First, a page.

A 58-year-old man presented with history of two gradually increasing nodules on the scalp since 3 months. On examination, the two nodules over the scalp were of 1 × 1 cm each and one of them showed a punctum-like area in the center which prompted to arrive at a clinical diagnosis of sebaceous cyst. Both the nodules were excised completely and subjected to histopathological examination. Microscopically, the sections from both the nodules revealed tumors in the dermis composed of duct-like structures and squamoid cells in nests and in an infiltrating pattern [Figure 1]. The cells lining the ducts showed moderate pleomorphism and had vesicular nuclei and prominent nucleoli [Figure 2]. The squamoid cells had abundant eosinophilic cytoplasm and large, irregular hyperchromatic nuclei. They were seen infiltrating into the deep dermis and were forming squamous eddies at places [Figure 3]. There was dermal sclerosis and perineural infiltration seen in the periphery. Immunohistochemically, the lesion was positive for cytokeratin (CK) 5/6 [Figure 4], epithelial membrane antigen (EMA) [Figure 5], and p63 [Figure 6]. The resected margins of both lesions were free of tumor and no further treatment was administered. The patient is being followed up for the past 6 months and has no recurrence.
Figure 1: Section from the scalp nodule displaying a tumor in the dermis composed of duct-like structures and squamoid cells in nests and in an infiltrating pattern. (H and E, X10)

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Figure 2: Ductal cells displaying moderate pleomorphism, vesicular nuclei, and prominent nucleoli. (H and E, X20)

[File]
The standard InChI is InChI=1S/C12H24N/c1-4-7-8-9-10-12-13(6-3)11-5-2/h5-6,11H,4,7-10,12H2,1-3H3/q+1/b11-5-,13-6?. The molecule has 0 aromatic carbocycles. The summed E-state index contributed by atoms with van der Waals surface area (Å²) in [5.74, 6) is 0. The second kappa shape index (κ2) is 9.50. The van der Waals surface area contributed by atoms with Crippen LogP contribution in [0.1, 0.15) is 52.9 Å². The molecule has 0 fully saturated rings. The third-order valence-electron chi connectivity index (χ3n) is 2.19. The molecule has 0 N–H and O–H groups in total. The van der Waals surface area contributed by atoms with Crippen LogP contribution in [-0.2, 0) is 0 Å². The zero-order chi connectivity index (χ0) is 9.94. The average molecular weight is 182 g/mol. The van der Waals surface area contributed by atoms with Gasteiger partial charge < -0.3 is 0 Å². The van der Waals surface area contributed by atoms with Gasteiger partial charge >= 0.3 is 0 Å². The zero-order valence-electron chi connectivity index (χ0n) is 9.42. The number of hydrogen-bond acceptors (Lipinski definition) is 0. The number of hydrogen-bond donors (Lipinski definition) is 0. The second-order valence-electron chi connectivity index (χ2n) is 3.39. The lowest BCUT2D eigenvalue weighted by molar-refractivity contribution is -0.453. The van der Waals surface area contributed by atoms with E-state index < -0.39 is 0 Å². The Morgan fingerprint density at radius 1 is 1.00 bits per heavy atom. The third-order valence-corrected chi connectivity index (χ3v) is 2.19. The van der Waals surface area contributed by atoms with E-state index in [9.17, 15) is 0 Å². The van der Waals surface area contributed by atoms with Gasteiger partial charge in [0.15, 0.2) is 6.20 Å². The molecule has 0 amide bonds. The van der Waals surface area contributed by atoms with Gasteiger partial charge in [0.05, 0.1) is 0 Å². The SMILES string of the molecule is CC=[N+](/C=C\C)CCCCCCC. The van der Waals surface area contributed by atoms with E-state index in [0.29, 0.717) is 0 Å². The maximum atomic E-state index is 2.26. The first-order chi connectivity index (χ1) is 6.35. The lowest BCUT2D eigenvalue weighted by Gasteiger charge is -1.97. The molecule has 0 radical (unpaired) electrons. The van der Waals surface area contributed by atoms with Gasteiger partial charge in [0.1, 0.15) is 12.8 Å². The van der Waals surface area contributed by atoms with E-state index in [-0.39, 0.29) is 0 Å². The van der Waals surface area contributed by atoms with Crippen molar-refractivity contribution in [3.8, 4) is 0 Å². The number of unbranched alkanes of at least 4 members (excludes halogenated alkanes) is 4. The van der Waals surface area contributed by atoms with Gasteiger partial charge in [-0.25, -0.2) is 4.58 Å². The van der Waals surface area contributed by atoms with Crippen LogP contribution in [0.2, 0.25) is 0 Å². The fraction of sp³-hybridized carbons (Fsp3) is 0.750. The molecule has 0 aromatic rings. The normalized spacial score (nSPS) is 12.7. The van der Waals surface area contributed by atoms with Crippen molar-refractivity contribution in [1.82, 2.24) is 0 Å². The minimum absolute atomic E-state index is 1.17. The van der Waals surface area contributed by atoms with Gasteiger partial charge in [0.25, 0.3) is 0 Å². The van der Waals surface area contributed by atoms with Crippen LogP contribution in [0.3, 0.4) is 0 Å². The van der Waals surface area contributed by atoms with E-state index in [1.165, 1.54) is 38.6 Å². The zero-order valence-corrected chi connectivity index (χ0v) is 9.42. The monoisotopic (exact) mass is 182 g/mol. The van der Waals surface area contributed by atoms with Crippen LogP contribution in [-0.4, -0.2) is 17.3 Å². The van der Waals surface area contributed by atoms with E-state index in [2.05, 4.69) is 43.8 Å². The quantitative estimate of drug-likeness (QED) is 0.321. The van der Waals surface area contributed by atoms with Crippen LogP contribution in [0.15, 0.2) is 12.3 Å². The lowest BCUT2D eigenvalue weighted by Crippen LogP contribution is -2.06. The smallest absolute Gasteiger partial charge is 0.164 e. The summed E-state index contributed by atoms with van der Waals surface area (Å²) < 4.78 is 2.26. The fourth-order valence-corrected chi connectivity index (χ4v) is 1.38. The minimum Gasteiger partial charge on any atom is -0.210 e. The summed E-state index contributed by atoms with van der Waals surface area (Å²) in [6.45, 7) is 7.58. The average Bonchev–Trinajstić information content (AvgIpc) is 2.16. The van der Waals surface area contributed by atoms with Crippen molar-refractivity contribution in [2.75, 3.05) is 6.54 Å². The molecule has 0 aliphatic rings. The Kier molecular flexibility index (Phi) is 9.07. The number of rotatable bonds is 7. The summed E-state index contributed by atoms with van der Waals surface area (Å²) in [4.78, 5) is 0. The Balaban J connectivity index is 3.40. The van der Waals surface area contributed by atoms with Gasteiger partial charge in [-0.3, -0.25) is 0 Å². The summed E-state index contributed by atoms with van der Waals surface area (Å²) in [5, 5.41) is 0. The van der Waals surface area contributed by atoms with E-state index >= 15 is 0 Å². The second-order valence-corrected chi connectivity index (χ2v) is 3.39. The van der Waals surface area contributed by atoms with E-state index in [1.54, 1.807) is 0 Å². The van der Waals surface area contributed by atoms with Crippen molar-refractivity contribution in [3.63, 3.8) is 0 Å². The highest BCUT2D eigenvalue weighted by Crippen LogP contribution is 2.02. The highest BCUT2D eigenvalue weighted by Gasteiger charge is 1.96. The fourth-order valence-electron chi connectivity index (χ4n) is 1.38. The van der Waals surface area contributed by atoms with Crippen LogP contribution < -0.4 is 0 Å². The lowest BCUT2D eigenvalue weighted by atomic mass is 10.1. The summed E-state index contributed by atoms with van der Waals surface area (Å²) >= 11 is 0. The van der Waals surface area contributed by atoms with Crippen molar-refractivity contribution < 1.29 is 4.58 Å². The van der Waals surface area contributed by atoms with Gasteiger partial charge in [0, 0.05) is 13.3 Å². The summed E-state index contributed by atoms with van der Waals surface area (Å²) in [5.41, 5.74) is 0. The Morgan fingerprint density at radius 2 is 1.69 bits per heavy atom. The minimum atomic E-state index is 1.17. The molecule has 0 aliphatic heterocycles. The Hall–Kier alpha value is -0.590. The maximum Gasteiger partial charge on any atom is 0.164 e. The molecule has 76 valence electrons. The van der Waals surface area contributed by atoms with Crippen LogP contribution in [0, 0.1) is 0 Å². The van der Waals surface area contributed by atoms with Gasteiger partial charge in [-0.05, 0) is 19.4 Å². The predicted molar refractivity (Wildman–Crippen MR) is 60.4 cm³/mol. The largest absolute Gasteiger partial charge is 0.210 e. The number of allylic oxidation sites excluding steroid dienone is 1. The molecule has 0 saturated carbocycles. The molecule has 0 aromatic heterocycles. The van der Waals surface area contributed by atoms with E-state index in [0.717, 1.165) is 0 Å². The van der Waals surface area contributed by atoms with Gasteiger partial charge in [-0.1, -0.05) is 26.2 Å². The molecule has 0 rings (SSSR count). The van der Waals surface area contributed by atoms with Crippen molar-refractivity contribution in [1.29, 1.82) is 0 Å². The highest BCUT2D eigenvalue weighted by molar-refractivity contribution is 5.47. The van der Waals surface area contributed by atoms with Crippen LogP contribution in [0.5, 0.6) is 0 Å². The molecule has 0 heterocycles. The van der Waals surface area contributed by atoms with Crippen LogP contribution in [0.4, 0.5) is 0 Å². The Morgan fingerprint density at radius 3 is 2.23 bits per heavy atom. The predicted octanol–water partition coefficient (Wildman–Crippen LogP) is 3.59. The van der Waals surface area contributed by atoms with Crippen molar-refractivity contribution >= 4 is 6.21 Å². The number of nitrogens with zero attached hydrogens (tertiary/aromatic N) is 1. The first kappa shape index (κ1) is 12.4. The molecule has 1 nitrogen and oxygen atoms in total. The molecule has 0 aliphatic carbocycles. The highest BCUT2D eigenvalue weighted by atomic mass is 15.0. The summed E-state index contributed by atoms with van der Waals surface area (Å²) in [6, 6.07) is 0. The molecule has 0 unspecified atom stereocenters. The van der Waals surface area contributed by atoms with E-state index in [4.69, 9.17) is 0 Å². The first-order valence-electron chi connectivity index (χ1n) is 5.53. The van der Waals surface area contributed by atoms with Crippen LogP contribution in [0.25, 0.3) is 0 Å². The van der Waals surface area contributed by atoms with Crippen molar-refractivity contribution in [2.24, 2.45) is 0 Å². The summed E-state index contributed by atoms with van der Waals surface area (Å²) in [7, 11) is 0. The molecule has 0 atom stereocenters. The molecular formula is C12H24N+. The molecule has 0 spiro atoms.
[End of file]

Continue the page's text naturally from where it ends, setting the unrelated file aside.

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Figure 3: Squamoid cells displaying pleomorphism, forming squamous eddies and infiltrating the deep dermis. (H and E, X40)

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Figure 4: Immunohistochemically, the squamoid cells are positive for cytokeratin

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Figure 5: Immunohistochemically, the ductal cells are positive for EMA

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Figure 6: Immunohistochemically, the lesion is positive for p63 indicating a primary cutaneous tumor

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  Discussion Top


SEDC is a rare entity and is one among the diverse variants of ECs, with the others being a spindle cell variant with myoepithelial differentiation, a basal cell carcinoma like variant, and a variant with abundant fibromyxoid stroma. [5] It was first reported by Wick and Swanson as a subtype of EC with prominent squamoid differentiation, which poses a potential diagnostic pitfall as it can be easily misdiagnosed as SCC. [6] Similar to the present case, the lesion often presents as a slowly growing cutaneous nodule in the middle-aged or elderly individuals. [1],[2]

Histologically, SEDC is a poorly circumscribed infiltrative lesion composed of duct-like structures resembling the dermal part of the eccrine duct and atypical squamous cell clusters that form squamous eddies and horn cysts in the upper part, while the deeper component shows cells arranged in small infiltrative nests and cords. [1],[3] Squamoid eccrine ductal carcinoma should be considered in the differential diagnosis of cutaneous adnexal neoplasms showing squamoid and ductal features of differentiation. [7]

The significance of the diagnostic dilemma lies in the disparity of clinical behavior between SCC and EC. Eccrine adnexal tumors are characterized by multiple local recurrences in 70-80% of cases, perineural invasion, and in approximately 50% of cases, they metastasize to regional lymph nodes and/or to different visceral organs. [6],[8] SEDC is deeply infiltrative and poses a diagnostic challenge in superficial shave biopsies of skin. [9]

Despite having been largely classified as an eccrine tumor with a potential for perineural and perivascular invasion, literature suggests that unlike eccrine tumors which are known to be highly aggressive, SEDCs behave less aggressively. This conclusion is, however, tempered by the dearth of cases that have been reported. [2]